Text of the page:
We’ll see Friday morning how many Seattle Seahawks will be there to tap the “I’m In” sign on the way to the practice field for the first day of 2015 training camp.
Because that’s really what the Seahawks have been about since the Pete Carroll-John Schneider regime took over in 2010.
Getting guys to buy in, to sacrifice the personal for good of the collective, to have the back of their brothers is an effective mindset until an inevitable moment of reckoning hits every player.
This is a business. And it’s not really a matter of being “in” as much being “bought” in.
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As such, we’ll see if Russell Wilson will be the game’s newest multimillionaire or continue to be the NFL’s best bargain — with an uncertain future in Seattle.
Will Michael Bennett and Kam Chancellor be the newest to try to leverage their play into raises on top of existing contracts? Will Bruce Irvin grumble and Bobby Wagner ask, “Hey, what about me?”
For a team that historically feasts on dysfunction and delights in defying haters, doubters and skeptics, the Seahawks should be in for one of their all-time best training camps.
We just don’t know how much disruption they’ll have to feed on until we take roll at the first practice to see who’s healthy and who’s happy, and how many others aren’t “in.”
It’s always something this time of year: Marshawn Lynch’s state of mind and soreness of back, Percy Harvin’s hip and degree of discontent, or fall-out from the Super Bowl 48 win. The Seahawks have powered through those issues without coming undone.
But nothing has matched the vexing uncertainty over the future of Wilson, the face of the franchise, darling of the fans, the lovable underdog who beat the odds to take the Seahawks where they’d never gone.
How could the Seahawks not pay him exactly what he wants? Or maybe a part of this is being about what his agent wants.
One good thing about the summer-long oxygen depravation from holding their breaths over Wilson’s contract, it has reduced the fans’ dithering over the goal-line interception in Super Bowl 49.
The health of Wilson’s psyche is at great debate. Does he feel alienated that the Seahawks haven’t tripped over themselves to offer a record-setting contract?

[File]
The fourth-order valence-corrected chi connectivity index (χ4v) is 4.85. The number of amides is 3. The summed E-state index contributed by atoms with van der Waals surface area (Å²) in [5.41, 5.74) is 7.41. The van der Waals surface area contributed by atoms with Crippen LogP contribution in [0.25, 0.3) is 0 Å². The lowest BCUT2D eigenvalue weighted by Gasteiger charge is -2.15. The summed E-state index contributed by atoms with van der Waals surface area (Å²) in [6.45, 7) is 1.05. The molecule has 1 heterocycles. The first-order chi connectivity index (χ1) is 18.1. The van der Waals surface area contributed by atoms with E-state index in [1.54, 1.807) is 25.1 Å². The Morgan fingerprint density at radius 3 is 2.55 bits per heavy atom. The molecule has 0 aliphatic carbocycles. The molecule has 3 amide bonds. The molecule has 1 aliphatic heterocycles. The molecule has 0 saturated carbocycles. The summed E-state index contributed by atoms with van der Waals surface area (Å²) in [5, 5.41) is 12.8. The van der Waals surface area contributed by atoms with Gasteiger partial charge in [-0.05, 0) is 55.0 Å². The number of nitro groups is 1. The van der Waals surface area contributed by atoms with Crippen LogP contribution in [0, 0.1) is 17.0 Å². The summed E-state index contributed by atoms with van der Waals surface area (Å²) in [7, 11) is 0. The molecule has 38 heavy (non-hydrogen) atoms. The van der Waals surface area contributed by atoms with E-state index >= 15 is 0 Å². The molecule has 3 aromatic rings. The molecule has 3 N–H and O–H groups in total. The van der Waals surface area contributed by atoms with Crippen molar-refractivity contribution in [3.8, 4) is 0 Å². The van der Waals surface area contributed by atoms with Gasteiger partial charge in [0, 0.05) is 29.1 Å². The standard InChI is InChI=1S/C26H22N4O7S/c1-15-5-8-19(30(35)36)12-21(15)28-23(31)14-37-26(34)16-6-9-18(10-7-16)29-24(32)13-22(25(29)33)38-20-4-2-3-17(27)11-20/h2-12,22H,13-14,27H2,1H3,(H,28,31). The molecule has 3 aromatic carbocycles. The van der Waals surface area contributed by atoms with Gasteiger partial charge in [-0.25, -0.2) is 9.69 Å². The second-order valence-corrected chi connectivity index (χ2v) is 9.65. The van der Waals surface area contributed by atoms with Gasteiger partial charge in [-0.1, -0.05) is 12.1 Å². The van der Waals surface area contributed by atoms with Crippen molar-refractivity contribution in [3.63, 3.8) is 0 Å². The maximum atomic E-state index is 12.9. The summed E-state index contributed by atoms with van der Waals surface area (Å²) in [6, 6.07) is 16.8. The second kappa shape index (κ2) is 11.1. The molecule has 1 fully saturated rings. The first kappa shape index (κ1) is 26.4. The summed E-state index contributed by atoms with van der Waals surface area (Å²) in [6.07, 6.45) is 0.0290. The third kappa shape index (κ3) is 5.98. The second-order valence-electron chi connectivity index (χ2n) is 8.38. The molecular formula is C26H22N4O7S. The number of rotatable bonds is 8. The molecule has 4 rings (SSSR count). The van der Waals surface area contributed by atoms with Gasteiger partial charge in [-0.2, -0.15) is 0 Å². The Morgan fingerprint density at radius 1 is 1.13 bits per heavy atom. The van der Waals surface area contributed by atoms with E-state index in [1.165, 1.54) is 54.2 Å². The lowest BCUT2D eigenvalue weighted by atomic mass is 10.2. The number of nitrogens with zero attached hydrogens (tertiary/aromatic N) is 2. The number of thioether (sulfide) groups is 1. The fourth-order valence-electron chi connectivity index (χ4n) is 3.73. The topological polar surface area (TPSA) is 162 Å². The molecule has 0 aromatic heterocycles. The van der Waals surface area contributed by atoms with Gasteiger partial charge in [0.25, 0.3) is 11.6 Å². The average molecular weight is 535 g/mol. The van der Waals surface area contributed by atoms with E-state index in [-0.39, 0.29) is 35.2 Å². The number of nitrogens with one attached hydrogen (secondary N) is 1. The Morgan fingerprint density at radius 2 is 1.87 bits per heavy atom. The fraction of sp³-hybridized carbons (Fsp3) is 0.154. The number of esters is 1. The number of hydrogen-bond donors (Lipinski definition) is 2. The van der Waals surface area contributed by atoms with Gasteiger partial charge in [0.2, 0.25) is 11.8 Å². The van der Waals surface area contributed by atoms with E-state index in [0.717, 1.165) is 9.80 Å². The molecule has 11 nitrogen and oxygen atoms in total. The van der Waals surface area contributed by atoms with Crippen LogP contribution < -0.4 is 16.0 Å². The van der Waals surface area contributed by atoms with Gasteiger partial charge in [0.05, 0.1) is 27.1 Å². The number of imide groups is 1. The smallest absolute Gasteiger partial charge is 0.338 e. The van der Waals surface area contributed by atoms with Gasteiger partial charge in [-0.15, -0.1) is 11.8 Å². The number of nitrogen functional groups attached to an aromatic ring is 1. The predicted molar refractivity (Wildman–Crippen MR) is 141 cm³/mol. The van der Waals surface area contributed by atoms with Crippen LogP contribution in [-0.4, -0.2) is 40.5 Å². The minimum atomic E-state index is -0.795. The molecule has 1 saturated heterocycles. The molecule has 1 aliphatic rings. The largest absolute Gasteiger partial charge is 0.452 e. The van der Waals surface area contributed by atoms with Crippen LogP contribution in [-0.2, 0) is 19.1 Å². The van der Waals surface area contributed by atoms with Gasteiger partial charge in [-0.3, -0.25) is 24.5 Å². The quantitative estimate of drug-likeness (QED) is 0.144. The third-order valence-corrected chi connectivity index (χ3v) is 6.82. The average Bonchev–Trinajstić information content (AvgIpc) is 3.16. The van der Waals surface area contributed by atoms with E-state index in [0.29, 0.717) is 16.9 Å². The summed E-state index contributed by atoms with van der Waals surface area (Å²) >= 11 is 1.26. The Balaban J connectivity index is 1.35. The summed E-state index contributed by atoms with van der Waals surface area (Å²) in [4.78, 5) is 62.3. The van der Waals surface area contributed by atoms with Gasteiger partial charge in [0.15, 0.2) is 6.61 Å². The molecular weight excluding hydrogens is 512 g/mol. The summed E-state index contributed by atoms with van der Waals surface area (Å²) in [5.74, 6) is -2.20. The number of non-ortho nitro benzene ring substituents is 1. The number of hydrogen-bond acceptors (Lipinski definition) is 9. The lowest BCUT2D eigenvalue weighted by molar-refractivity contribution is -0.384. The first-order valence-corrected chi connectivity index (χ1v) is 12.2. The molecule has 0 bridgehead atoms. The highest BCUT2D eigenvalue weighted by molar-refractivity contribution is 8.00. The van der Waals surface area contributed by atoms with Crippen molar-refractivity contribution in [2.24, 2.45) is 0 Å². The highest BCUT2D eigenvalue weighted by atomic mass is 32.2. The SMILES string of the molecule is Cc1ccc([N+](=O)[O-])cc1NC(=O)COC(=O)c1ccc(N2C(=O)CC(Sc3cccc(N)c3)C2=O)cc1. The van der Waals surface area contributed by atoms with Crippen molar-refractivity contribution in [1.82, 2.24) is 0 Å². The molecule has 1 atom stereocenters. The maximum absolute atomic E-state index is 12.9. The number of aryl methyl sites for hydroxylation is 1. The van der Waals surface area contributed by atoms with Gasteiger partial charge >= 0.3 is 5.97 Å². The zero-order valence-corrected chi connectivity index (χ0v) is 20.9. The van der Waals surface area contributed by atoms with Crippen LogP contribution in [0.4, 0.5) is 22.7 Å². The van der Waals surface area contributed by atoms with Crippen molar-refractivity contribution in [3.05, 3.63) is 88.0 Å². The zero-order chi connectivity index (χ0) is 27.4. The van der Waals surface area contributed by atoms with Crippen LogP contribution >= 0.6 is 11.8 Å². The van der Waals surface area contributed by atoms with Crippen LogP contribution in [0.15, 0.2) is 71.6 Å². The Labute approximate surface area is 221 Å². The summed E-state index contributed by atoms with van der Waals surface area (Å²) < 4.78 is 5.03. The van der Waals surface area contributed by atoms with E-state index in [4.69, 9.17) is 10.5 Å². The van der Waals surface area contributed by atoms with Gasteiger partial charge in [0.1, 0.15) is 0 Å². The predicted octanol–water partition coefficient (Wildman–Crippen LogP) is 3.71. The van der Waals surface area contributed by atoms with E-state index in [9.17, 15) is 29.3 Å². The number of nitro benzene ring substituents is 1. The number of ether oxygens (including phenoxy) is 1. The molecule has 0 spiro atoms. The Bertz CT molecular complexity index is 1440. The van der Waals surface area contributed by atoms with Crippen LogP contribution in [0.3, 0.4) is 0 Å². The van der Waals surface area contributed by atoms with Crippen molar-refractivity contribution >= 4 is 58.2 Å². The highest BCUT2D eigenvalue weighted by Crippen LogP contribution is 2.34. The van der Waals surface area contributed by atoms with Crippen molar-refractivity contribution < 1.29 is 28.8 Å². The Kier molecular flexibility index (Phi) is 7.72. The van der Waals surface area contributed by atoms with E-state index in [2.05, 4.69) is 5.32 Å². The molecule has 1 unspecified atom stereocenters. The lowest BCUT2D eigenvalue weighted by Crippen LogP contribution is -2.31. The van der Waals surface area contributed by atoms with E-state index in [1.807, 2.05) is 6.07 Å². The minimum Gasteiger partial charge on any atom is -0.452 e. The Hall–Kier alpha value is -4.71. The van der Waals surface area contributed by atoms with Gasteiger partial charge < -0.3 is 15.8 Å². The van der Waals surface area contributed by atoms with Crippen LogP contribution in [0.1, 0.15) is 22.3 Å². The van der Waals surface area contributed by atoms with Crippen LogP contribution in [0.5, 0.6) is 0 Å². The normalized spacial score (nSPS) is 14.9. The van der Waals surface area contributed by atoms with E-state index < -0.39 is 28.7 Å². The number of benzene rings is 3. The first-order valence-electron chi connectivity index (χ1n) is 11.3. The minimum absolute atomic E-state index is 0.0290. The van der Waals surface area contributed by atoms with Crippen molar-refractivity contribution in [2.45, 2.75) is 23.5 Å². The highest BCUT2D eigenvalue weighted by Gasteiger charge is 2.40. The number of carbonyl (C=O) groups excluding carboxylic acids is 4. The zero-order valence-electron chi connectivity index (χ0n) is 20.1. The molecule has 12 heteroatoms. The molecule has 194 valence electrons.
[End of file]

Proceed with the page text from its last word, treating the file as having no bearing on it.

Well, yes, sure he does. He is the master of maintaining the appropriate public profile, but pretty good scuttlebutt has it that he privately expressed serious disappointment that the extension hadn’t been reached — with suitable millions and guarantees.
He’s said if he’s not happy with an offer before the start of camp, he’ll shut down negotiations and play under the final season of his current contract.
Could that cause irreparable damage to the relationship between Wilson and the Seahawks?
No, it’s not irreparable. But it takes an awareness on the part of Wilson that so many professional athletes arrive at the hard way. Negotiations aren’t personal.
Nobody knows Wilson’s value better than the Seahawks. Nobody else drafted Wilson when they had the chance, nor, likely, would have given him such an early chance to win the job. Wilson responded spectacularly.
Great players such as Wilson get that way by taking extraordinary pride in their performance and preparation.
But that pride causes many to measure their success by their pay relative to others. And sometimes that leads to faulty short-term decisions.
Wilson’s weapons-grade belief in himself could lead him to play this season at a lowly $1.5 million, facing the risk of an injury that could endanger his first huge pay day.
Since he’s never missed a game or even a practice, maybe that’s not such a great risk. And it’s hard for anybody to imagine Wilson on game day playing at anything less than his typical hyper-competitiveness.
Maybe he just needed to wait until the final hour to get as much out of the Seahawks as he could before signing the papers and taking the field with a big smile on his face.
Wilson has always been big on supplying late drama.